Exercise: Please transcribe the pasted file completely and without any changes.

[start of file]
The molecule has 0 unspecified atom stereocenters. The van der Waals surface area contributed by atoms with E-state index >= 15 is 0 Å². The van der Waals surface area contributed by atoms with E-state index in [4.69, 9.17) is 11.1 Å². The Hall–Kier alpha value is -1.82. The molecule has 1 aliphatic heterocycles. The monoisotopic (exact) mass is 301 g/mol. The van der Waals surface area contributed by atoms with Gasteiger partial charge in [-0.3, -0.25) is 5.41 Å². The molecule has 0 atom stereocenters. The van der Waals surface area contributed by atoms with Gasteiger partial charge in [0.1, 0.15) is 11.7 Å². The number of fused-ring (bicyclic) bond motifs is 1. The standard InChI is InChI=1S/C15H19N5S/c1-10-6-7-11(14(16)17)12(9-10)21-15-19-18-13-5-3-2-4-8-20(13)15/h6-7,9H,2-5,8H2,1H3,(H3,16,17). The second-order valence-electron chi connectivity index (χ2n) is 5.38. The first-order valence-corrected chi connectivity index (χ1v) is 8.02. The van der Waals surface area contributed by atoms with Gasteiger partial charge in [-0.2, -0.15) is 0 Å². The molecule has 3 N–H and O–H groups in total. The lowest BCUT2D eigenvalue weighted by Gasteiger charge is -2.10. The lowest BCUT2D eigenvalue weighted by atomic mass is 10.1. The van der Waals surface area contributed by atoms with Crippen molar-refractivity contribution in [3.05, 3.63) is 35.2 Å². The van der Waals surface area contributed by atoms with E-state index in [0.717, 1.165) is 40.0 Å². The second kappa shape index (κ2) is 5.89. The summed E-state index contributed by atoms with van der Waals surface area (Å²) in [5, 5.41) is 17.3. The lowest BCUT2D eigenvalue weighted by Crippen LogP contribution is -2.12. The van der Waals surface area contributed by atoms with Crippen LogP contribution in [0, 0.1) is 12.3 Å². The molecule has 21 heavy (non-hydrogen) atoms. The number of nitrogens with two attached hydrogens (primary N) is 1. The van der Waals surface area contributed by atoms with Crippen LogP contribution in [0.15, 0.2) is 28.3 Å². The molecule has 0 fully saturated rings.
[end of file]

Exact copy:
The molecule has 0 unspecified atom stereocenters. The van der Waals surface area contributed by atoms with E-state index >= 15 is 0 Å². The van der Waals surface area contributed by atoms with E-state index in [4.69, 9.17) is 11.1 Å². The Hall–Kier alpha value is -1.82. The molecule has 1 aliphatic heterocycles. The monoisotopic (exact) mass is 301 g/mol. The van der Waals surface area contributed by atoms with Gasteiger partial charge in [-0.3, -0.25) is 5.41 Å². The molecule has 0 atom stereocenters. The van der Waals surface area contributed by atoms with Gasteiger partial charge in [0.1, 0.15) is 11.7 Å². The number of fused-ring (bicyclic) bond motifs is 1. The standard InChI is InChI=1S/C15H19N5S/c1-10-6-7-11(14(16)17)12(9-10)21-15-19-18-13-5-3-2-4-8-20(13)15/h6-7,9H,2-5,8H2,1H3,(H3,16,17). The second-order valence-electron chi connectivity index (χ2n) is 5.38. The first-order valence-corrected chi connectivity index (χ1v) is 8.02. The van der Waals surface area contributed by atoms with Gasteiger partial charge in [-0.2, -0.15) is 0 Å². The molecule has 3 N–H and O–H groups in total. The lowest BCUT2D eigenvalue weighted by Gasteiger charge is -2.10. The lowest BCUT2D eigenvalue weighted by atomic mass is 10.1. The van der Waals surface area contributed by atoms with Crippen molar-refractivity contribution in [3.05, 3.63) is 35.2 Å². The van der Waals surface area contributed by atoms with E-state index in [0.717, 1.165) is 40.0 Å². The second kappa shape index (κ2) is 5.89. The summed E-state index contributed by atoms with van der Waals surface area (Å²) in [5, 5.41) is 17.3. The lowest BCUT2D eigenvalue weighted by Crippen LogP contribution is -2.12. The van der Waals surface area contributed by atoms with Crippen LogP contribution in [0, 0.1) is 12.3 Å². The molecule has 21 heavy (non-hydrogen) atoms. The number of nitrogens with two attached hydrogens (primary N) is 1. The van der Waals surface area contributed by atoms with Crippen LogP contribution in [0.15, 0.2) is 28.3 Å². The molecule has 0 fully saturated rings.